When comedy matriarch Joan Rivers passed away in September, her fans were left grieving. For comedian Margaret Cho, the process meant honouring her mentor through the outlet she knows best – comedy.
“There’s no ‘i’ in ‘team,’ but there is a ‘Cho’ in ‘psycho’” delves into the comedian/actor’s relationship with Rivers, bisexuality and queer politics, and her rage for the ongoing problem of violence against women.
And it’ll be hilarious.
Monday Magazine: How do you balance wanting to deliver a message with writing things that are, simply put, funny?
Margaret Cho: It’s not about preaching. It’s about ways to find catharsis for everyone. Everybody’s got the same feeling of ‘How do we deal with this?’ All of this violence is happening against women, and with the NFL, how do we process it? There’s a way that we can find our strength. A lot of that comes through rage. Treating that with respect and humour is very powerful.
MM: Is this something that you even consider now that you’ve had so long to develop your voice?
MC: It’s a process that I’ve learned because I’ve been doing this for so long. The writing has changed, but I’ve always stayed the same as a person…The themes and topics mature as I grow more mature.
MM: Your standup has dealt with addiction, self-confidence issues and pressures put on you from within the industry. Is that an ongoing struggle and something that you want to be a role model for?
MC: It’s something that I worried about, with this show in particular. Addiction is something that haunts me and I think it haunts a lot of people. And what happens is as soon as you get rid of one thing, it turns into something else, so you’re constantly trying to chase it and it’s very difficult. I don’t know how to be a role model for that. All we can do is tell our story.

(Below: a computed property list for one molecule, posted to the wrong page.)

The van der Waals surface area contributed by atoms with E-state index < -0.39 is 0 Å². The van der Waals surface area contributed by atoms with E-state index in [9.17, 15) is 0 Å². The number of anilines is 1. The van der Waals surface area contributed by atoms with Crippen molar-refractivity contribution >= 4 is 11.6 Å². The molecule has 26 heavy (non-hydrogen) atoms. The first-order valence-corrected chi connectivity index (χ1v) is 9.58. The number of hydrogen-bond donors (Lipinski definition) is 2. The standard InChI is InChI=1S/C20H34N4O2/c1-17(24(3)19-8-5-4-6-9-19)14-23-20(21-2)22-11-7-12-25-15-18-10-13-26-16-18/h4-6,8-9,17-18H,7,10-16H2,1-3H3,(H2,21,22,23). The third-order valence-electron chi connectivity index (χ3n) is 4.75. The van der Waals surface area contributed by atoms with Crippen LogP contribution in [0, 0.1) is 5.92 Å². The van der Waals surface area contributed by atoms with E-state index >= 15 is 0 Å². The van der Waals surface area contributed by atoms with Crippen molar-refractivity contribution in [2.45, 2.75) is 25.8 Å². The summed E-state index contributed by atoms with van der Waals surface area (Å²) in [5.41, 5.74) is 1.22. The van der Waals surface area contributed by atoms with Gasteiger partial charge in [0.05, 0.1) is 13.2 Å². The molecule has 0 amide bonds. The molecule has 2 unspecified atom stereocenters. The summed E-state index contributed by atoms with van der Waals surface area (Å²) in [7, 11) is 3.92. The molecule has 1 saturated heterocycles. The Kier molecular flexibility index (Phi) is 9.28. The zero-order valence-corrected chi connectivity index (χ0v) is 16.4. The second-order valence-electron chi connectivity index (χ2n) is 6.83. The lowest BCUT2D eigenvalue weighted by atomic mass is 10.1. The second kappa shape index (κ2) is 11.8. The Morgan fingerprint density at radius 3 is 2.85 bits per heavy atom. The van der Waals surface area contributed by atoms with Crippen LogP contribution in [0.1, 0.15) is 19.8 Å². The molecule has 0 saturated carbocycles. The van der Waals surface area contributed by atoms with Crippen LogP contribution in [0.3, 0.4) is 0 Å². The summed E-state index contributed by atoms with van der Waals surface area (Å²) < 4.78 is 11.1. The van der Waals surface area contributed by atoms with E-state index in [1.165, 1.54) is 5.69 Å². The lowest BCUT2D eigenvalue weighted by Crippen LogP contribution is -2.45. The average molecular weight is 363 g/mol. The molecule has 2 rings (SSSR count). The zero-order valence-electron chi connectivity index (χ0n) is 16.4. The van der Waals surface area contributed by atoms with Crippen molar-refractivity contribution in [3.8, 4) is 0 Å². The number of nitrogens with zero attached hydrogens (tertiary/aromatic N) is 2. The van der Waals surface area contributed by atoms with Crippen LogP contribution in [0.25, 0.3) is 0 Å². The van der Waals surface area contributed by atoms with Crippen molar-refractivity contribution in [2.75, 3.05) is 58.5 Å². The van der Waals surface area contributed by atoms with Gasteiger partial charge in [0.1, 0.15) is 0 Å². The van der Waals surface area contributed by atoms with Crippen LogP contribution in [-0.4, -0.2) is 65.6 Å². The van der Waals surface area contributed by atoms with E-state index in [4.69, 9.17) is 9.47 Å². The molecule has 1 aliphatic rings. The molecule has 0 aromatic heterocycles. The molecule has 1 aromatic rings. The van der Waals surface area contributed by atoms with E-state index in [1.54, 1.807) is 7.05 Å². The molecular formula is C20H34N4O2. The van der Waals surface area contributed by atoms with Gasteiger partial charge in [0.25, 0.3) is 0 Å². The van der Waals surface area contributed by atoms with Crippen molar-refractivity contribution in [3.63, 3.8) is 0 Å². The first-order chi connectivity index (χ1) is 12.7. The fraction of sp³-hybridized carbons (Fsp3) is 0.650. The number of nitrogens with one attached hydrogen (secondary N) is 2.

MM: How did you come up with the Kim-Jong-il/Kim Jong-un (characters on 30 Rock) and how concerned were you with who you might be pissing off?
MC: Oh, I don’t care. It would be great if I was pissing them off and it would be my right to, because I am actually of North Korean descent. And my Korean name, Moran, is actually the name of Kim-Jung-il’s production company. There is a level of symmetry there.
MM: Do you remember why you first wanted to tell your story on stage, and have you considered stopping?
MC: I would never stop. I always wanted to do this. I always knew this was the right thing. This is my life and that’s how it goes. This has always been my identity.
MM: Performing since you were 16?
MC: Actually, I started at 14…As soon as I figured out what (comics) did. It was seeing Joan Rivers that made me say: ‘I want to do this. This is who I want to be.’ And that’s why her death is so hard, because this is who I’ve grown up modelling my life after for so long. … Ever since I was seven or eight, I committed to being a comedian. I knew that’s what I would do.